Top Habits of a Successful Construction Manager
Running a construction project of any size comes with large responsibilities, as you manage a team of contractors, negotiate with suppliers, set customer expectations and meet project deadlines. With responsibilities, inevitably there will be challenges too. To help you combat these challenges, and be the best construction manager on site, here are some top habits that you should implement.
Planning the project, and creating a strategy for its success, should come long before the project starts. Your strategy will be the glue that holds the project together, and give your team direction and focus. Anything can happen on a construction site, but with meticulous planning, you can control as many elements as possible, and reduce the risk of disruptions and delays. Without a strategy, you are likely to run into more problems, be more stressed, and find yourself in financial difficulty, not to mention an unhappy client. The project and all of its elements should be planned in detail, from start to finish, circulated to the team, and followed accordingly. You should regularly review your plan throughout the project, and update it when necessary.
A good flow of communication is vital for the success of any project. Not only do you need to communicate well with your team and suppliers, but you also need to create a culture of good communication right from the start. How you act, and how you start the project, will dictate how the rest of the project pans out. You need to set the bar high right from the start and ensure every individual involved follows suit.
When running a construction site, you must equip your contractors with all the tools and items that are necessary to complete their job to a high standard. Whether it is masonry tools, equipment that will keep your contractors safe, or waste disposal bins for builders to make the job easier and more efficient.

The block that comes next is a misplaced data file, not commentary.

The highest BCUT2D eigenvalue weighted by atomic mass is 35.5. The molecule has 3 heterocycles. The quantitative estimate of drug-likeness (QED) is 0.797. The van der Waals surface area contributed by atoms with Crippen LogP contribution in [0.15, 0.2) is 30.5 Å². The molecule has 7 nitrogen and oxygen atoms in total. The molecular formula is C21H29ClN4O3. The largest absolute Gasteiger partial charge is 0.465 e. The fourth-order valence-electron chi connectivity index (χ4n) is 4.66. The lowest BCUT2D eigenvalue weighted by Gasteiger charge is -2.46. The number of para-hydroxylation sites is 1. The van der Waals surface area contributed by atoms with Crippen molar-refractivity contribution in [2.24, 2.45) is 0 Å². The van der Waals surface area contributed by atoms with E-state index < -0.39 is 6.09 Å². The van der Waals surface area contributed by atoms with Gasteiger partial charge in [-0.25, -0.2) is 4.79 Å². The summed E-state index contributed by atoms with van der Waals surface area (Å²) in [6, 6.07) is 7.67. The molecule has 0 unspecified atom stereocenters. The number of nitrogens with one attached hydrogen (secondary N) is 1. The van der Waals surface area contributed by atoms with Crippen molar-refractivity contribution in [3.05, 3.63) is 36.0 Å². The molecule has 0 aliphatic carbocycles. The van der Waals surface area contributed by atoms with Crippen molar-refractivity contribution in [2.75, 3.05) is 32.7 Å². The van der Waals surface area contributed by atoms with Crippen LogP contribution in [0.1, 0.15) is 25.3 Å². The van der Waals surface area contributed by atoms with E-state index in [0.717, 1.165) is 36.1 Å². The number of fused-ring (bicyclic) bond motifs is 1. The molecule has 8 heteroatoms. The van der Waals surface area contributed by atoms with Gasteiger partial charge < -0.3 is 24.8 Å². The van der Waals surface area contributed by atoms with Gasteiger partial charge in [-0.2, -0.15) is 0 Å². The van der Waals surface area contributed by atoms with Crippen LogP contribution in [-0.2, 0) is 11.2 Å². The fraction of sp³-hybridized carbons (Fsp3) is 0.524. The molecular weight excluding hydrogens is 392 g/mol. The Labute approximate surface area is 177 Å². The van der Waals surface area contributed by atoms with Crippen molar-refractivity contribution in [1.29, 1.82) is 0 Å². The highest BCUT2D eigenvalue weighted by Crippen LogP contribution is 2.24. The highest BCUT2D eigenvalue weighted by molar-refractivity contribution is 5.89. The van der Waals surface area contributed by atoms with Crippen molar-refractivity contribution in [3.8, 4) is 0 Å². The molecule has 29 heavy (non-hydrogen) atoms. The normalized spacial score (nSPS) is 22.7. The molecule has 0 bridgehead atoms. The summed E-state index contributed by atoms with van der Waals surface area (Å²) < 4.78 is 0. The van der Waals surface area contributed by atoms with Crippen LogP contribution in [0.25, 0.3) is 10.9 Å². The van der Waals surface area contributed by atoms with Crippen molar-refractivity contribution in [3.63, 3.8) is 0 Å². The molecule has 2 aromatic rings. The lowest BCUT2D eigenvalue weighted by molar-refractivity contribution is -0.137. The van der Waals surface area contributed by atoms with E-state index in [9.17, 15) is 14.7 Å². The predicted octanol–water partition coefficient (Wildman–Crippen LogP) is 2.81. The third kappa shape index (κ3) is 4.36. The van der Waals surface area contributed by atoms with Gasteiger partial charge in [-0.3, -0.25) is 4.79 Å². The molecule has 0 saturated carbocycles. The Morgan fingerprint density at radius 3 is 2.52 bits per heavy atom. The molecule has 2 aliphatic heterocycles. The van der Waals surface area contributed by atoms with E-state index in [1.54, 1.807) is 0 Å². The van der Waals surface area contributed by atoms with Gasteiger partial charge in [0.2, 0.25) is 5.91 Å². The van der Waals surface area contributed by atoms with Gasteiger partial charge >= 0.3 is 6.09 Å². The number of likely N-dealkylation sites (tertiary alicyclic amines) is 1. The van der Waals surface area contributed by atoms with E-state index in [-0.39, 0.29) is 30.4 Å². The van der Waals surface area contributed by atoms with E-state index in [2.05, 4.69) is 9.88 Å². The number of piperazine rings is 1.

Not only will this keep your contractors happy, but it will also ensure that the project runs on time, the quality of work stays high, and you remain in control of your budget. If you have to start ordering items that were not worked into your initial budget that contractors need, then you are going to start increasing your risks financially, as well as not finishing on time. This will start to impact your reputation and the trust that contractors, suppliers, and customers have in you.
While using a clipboard and pen is still preferred across many construction sites, utilising technology can make your project run more efficiently, and provide you with less hassle, such as more paperwork to complete at the end of the day. There are plenty of systems and software that enables you to create and update your strategy, fully run the projects, manage your contractors, order supplies, communicate with customers and run the accounts including managing your budget, invoicing suppliers, and paying your contractors.
Running a construction project can be a huge undertaking, but with the right skills and habits, it can be successful.